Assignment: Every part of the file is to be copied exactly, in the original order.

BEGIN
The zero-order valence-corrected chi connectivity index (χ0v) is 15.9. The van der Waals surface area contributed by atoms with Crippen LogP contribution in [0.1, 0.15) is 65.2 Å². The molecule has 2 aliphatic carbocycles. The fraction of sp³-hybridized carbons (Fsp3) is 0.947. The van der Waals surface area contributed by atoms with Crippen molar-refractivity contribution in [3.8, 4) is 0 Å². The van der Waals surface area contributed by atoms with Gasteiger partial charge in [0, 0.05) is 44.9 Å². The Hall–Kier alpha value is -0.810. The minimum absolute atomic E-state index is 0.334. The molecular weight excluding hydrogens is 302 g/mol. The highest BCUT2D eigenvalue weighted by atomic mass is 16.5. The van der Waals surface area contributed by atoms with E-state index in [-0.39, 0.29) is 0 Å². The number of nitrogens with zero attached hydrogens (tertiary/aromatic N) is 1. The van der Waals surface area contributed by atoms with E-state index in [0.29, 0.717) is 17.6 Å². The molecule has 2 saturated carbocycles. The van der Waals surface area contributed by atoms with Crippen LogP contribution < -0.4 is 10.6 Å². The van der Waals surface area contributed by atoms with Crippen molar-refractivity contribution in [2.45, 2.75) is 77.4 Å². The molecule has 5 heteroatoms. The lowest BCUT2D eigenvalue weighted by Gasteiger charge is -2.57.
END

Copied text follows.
The zero-order valence-corrected chi connectivity index (χ0v) is 15.9. The van der Waals surface area contributed by atoms with Crippen LogP contribution in [0.1, 0.15) is 65.2 Å². The molecule has 2 aliphatic carbocycles. The fraction of sp³-hybridized carbons (Fsp3) is 0.947. The van der Waals surface area contributed by atoms with Crippen molar-refractivity contribution in [3.8, 4) is 0 Å². The van der Waals surface area contributed by atoms with Gasteiger partial charge in [0, 0.05) is 44.9 Å². The Hall–Kier alpha value is -0.810. The minimum absolute atomic E-state index is 0.334. The molecular weight excluding hydrogens is 302 g/mol. The highest BCUT2D eigenvalue weighted by atomic mass is 16.5. The van der Waals surface area contributed by atoms with E-state index in [-0.39, 0.29) is 0 Å². The number of nitrogens with zero attached hydrogens (tertiary/aromatic N) is 1. The van der Waals surface area contributed by atoms with E-state index in [0.29, 0.717) is 17.6 Å². The molecule has 2 saturated carbocycles. The van der Waals surface area contributed by atoms with Crippen LogP contribution < -0.4 is 10.6 Å². The van der Waals surface area contributed by atoms with Crippen molar-refractivity contribution in [2.45, 2.75) is 77.4 Å². The molecule has 5 heteroatoms. The lowest BCUT2D eigenvalue weighted by Gasteiger charge is -2.57.